I know, I know, I stay on Netflix! It seems like every couple of weeks I’m coming at y’all with my take on a movie from the streaming service. I’ll just come out and say it, all I do is waste my time binging movies and TV shows. And I know some of y’all do too! My latest watch was Beats, a movie based in Chicago following teen musical prodigy August Monroe as he forms a random (and kinda creepy) friendship with Romelo Reese (played by Anthony Anderson), a security guard from his school that also happens to be a struggling producer. They are brought together by their love for hip hop and they have to fight to move on from their past and make it in Chicago’s music scene.
Now the narrative that Chicago is a war zone where nobody is safe is getting very tired and played out in film. I’m not going to lie and act like that isn’t reality for many people in the city, but nobody ever focuses on the other aspects of Chicago. There are never stories depicting the life of a middle class Black family from Bronzeville or Hyde Park. There are never stories talking about any other side of the city besides the South Side. People call Chicago, “Chiraq” because they don’t see anything else but dangerous situations and circumstances dramatized on film and TV. It was a little disappointing to see another movie based off this narrative, but I still gave Beats a chance, because August is played by 18-year-old Chicago native Khalil Everage. I will always support someone from the land.
One topic that Beats tackled was mental health and PTSD in the Black community. We all know that mental health isn’t something that isn’t always prioritized or taken seriously, but Khalil’s performance showed how crippling anxiety and depression can be; especially for a young Black kid. It was completely heart wrenching to watch him go into emotional overload when he was reminded of his trauma. The shaking of his head, rapid blinking of his eyes, and his completely weak body captured the nature of a real panic attack. I appreciate the movie addressing this huge problem in the Black community, because we need to have this conversation. The movie did a great job at highlighting how mental health issues are seen as an inconvenience and a weakness which is completely invalidating for someone. It made it clear that we have to start bringing attention to mental health problems in the Black community.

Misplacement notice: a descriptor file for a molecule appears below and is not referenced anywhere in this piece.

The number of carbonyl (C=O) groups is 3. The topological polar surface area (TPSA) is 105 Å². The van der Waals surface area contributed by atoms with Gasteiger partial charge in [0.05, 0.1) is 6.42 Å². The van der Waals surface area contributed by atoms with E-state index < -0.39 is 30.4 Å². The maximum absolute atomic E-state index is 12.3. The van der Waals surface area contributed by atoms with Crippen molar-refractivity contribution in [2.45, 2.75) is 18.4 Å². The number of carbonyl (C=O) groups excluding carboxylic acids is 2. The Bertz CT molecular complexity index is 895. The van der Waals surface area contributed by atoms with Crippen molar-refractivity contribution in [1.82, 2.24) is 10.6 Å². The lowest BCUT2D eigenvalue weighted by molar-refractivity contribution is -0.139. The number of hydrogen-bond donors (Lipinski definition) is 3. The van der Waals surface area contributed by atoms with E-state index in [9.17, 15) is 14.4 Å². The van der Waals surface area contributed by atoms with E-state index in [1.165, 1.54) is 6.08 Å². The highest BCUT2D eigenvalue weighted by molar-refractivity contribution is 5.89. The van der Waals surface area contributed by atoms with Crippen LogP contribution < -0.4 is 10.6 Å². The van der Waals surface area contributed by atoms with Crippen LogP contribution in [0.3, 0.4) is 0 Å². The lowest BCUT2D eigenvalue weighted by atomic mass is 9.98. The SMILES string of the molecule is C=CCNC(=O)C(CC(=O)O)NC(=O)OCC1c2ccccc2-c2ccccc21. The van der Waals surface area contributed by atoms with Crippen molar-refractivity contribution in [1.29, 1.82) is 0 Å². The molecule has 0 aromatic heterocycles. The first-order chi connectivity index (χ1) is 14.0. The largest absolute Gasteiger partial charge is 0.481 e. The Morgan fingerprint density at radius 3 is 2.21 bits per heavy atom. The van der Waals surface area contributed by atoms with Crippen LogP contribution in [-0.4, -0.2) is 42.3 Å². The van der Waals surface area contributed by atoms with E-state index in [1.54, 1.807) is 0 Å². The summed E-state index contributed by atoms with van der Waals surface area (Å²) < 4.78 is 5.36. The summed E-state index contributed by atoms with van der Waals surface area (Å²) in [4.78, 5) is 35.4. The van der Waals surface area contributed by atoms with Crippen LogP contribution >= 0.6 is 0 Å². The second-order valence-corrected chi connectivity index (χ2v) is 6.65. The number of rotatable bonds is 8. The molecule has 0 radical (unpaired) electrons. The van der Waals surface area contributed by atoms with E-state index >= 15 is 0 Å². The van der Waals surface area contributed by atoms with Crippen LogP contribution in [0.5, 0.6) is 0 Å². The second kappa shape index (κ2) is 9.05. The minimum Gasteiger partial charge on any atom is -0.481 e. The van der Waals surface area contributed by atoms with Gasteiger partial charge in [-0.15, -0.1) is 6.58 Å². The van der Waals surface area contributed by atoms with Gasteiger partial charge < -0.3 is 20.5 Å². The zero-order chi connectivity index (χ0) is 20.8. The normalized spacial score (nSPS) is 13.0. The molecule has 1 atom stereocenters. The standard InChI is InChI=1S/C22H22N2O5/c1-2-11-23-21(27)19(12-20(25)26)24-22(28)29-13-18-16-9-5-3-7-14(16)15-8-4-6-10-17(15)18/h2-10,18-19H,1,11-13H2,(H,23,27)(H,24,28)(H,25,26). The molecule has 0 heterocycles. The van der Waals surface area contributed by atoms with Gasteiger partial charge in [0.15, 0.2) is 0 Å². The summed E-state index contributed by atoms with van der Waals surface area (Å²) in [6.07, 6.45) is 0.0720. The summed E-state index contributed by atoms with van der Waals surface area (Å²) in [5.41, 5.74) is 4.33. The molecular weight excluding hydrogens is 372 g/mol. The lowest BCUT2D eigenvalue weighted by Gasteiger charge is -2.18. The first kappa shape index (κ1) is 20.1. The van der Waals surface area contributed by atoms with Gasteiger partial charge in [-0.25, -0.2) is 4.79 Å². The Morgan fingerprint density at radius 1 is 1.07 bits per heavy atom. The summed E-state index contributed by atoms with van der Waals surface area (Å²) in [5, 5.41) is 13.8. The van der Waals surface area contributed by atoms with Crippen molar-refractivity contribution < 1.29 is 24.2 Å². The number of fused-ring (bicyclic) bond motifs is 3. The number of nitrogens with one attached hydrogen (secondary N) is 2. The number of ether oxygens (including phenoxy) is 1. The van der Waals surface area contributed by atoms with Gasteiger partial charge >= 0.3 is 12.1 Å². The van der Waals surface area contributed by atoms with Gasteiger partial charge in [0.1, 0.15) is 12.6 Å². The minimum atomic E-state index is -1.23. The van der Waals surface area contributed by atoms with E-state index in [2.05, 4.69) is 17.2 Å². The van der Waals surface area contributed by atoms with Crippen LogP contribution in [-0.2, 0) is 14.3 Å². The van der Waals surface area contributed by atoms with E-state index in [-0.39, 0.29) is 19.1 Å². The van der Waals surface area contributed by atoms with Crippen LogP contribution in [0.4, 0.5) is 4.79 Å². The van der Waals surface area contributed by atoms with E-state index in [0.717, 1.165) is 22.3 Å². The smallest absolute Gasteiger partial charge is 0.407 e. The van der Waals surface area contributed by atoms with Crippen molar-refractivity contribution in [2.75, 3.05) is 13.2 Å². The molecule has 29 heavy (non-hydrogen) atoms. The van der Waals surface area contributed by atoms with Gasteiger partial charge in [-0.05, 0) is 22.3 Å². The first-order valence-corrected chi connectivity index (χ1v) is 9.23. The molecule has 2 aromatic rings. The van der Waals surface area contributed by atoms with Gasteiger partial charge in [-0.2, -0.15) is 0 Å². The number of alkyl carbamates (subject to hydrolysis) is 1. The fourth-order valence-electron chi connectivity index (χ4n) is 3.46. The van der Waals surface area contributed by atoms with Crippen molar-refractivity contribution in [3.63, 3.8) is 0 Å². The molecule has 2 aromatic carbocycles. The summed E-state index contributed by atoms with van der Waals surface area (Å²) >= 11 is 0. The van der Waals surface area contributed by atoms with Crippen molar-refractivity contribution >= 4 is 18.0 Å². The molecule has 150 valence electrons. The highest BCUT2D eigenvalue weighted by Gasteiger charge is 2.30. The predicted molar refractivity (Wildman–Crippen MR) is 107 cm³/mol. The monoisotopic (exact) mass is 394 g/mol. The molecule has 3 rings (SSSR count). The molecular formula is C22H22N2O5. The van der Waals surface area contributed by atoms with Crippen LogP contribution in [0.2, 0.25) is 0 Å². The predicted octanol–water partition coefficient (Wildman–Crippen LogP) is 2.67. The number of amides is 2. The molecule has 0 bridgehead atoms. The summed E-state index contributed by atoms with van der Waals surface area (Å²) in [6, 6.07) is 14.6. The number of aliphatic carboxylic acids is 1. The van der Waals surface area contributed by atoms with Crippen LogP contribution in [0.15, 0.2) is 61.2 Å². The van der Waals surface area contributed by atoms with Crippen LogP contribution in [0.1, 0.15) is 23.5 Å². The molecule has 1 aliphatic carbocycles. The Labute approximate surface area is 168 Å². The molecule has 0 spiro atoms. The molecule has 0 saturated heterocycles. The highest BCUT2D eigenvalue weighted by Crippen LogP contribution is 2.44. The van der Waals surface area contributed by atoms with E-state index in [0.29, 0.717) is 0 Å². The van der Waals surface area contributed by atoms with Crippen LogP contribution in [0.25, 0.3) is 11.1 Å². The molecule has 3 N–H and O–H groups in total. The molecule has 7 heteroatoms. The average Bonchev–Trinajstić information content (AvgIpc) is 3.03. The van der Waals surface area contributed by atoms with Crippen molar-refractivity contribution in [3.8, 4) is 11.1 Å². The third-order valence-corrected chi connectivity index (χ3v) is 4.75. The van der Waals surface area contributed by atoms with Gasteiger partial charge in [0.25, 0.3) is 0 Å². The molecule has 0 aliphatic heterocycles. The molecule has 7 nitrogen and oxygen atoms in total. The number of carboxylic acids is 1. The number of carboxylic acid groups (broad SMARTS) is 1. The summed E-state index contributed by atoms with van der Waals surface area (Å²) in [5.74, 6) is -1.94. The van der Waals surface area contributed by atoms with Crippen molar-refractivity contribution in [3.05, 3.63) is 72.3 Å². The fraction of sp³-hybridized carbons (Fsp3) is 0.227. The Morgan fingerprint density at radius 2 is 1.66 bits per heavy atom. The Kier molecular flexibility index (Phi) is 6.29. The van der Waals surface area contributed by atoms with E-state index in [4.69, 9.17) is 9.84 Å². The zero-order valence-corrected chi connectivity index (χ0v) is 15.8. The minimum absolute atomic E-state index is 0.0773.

Although I had a few problems with the movie, I still think you should go watch it. It’s important to support upcoming young black actors like Everage, and you have to watch the queen herself, Uzo Aduba, because she snapped with her role. Like seriously, she sunk so deep into her character, it’s hard to think that she wasn’t a struggling mom working three to four jobs. And I wasn’t even mad at Dave East and Dreezy being thrown in the mix, because who doesn’t love seeing rappers act? Go check out Beats on Netflix to spot some of your favorite stars and see how you feel about it. You might love it or you might hate it, whatever you do make sure you look out for my next Netflix review!
*TSL got a chance to sit down and chop it up with Everage about his starring role in Beats, all things Chi-Town, and his future projects. Check out what he had to say.
By Kyla Hubbard, Senior, Whitney M Young Magnet High School